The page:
Willie Nelson proves that he’s not quite dead yet with spirited set at the Shrine
Despite the rumors that he was either dead or in ill health that circulated earlier this month, Willie Nelson is alive and well.
The 84-year-old country music legend has clearly become used to being the target of Internet buzz of his untimely demise, which seems to flare up every other year or so. He poked fun at the fact that he’s woken up a few times to find out he’s dead and gone via a slew of online headlines in “Still Not Dead,” a track off of his latest record, “God’s Problem Child,” which was released back in April.
Thursday night, during a sold-out performance at the Shrine Auditorium in Los Angeles, Nelson quipped that the cut was “about me and Kris.” He gave a wide grin as he pointed to his fellow country star and Highwaymen, Kris Kristofferson, who had just joined Nelson and opener Kacey Musgraves and her band for “Roll Me Up and Smoke Me When I Die,” “Will the Circle Be Broken?,” “I’ll Fly Away” and a cover of Hank Williams’ “I Saw the Light.”
“Don’t bury me, I’ve got a show to play,” Nelson sang. “And I woke up still not dead again today.”
Nelson, who celebrated his 84th birthday on April 29 with a live performance on the Palomino Stage at the annual Stagecoach Country Music Festival in Indio, came out fired up with “Whiskey River.” The spirited L.A. crowd, which featured fans of all ages, roared back the lyrics to Nelson word-by-word and he seemed uplifted by the sentiment.
Just outside of the venue, as fans waited to get inside and grab a beer or raid the merch table, there were elementary school age girls sporting the signature Willie braids and bandana and numerous gentlemen, well into their 70s and 80s, wearing the same exact style. Despite Nelson’s affinity for cannabis culture – which was undoubtedly shared by select members of the audience – it was a family-friendly affair, a show that grandpas brought their grandkids to so that they could experience a piece of music history.
Throughout his set, Nelson gave nods to his fallen comrades, including Waylon Jennings with a cover of “Good Hearted Woman” and Merle Haggard with “It’s All Going to Pot.” He also did his cover of Ed Bruce’s “Mamas Don’t Let Your Babies Grow Up to be Cowboys,” with the crowd taking the lead on the chorus and his sweet take on Brenda Lee’s “Always on My Mind.” Nelson paid tribute to Hank Williams as well with “Jambalaya (On the Bayou)” and “Hey Good Lookin’.” He rocked through Billy Joe Shaver’s “I Been to Georgia on a Fast Train” and slowed it down for tender “Georgia on My Mind,” by Hoagy Carmichael.
Of course Nelson has his own arsenal of hits as well. He seemed a bit rushed through his Toby Keith collaboration, “Beer for My Horses,” but paced himself in the solo spotlight for “Angel Flying too Close to the Ground” before hitting the crowd with his boot stompin’ “On the Road Again.” He mashed up “Funny How Time Slips Away” with “Crazy” and “Night Life,” mixing blues, rock ‘n’ roll and his blend of traditional and outlaw country while just remaining impressive on his well-worn acoustic guitar.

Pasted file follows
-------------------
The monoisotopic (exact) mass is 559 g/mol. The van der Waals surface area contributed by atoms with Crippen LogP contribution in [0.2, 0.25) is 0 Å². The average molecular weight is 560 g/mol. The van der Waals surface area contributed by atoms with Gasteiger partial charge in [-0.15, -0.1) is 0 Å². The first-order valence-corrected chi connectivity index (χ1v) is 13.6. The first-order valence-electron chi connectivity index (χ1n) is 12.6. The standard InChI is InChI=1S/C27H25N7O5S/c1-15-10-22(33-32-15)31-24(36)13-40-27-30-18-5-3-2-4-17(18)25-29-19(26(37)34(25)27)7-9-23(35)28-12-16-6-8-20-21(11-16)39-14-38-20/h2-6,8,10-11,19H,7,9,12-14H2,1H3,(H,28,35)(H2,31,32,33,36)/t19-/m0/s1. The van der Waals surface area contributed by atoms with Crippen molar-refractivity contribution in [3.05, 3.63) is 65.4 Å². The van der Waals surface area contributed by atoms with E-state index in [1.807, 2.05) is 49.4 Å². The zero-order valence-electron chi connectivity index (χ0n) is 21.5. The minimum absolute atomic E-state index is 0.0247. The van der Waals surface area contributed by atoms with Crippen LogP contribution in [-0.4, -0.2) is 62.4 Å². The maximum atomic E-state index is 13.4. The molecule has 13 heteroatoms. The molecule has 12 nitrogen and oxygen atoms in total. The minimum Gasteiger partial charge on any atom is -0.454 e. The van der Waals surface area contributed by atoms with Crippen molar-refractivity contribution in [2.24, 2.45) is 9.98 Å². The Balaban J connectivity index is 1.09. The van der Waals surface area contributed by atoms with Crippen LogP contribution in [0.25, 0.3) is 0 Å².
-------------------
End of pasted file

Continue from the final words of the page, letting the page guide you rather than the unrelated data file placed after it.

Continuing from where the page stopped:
With a hearty “Goodbye,” Nelson ended his set with his cover of Tom T. Hall’s “Shoeshine Man.”
Musgraves, a 28-year-old Texas native and obvious Nelson protégé, was a perfect show opener. Though she struggled a bit with her in-ear monitors, Musgraves is now a pro despite her self-deprecating bits of humor.
“This is a classy place,” she said of her first time at the Shrine. “I’m surprised they let us in.”
Musgrave’s music, much like Nelson’s, is filled with clever turns of phrase and biting wit. She came out with “Stupid” and launched into her single “Biscuits.” She started to win over the crowd with a soaring ballad-style cover of Gnarls Barkley’s “Crazy” and her sweet track, “Late to the Party.”
She told the crowd that she’s currently finishing up her third album and that she has “a lot of happy, good things in my life right now.” She shared a few new songs including “Love Is a Wild Thing,” “Golden Hour” and “Butterflies,” all of which fit well within her set, but didn’t go over quite as well as something more sarcastic like “Family is Family.”
Everyone sang along to “Mama’s Broken Heart,” a song Musgraves wrote that was recorded and made a hit by Miranda Lambert. She cooed through the heartbreaking “It Is What It Is” and her band exited the stage, leaving her alone to play acoustic guitar in the spotlight for her very first single, “Merry Go ‘Round.” She prefaced the song by talking about how much of a dream it was to be out on tour with Nelson, calling her idol “a little glowing, peaceful, weed-smoking Yoda.”
The band returned and Musgraves noted that though we were all about to see an “American frickin’ icon” like Nelson take the stage after her, she had to pay tribute to an artist that she admired for his guitar playing and songwriting skills. The band started playing the late Glen Campbell’s “Rhinestone Cowboy,” which Musgraves absolutely nailed, though she pointed the mic out to the audience to fill in the chorus and they happily obliged. She closed her set with her be-yourself-single, “Follow Your Arrow.”
Willie Nelson & Family
With: Kacey Musgraves
When: Thursday, Aug. 17
Where: Shrine Auditorium, Los Angeles
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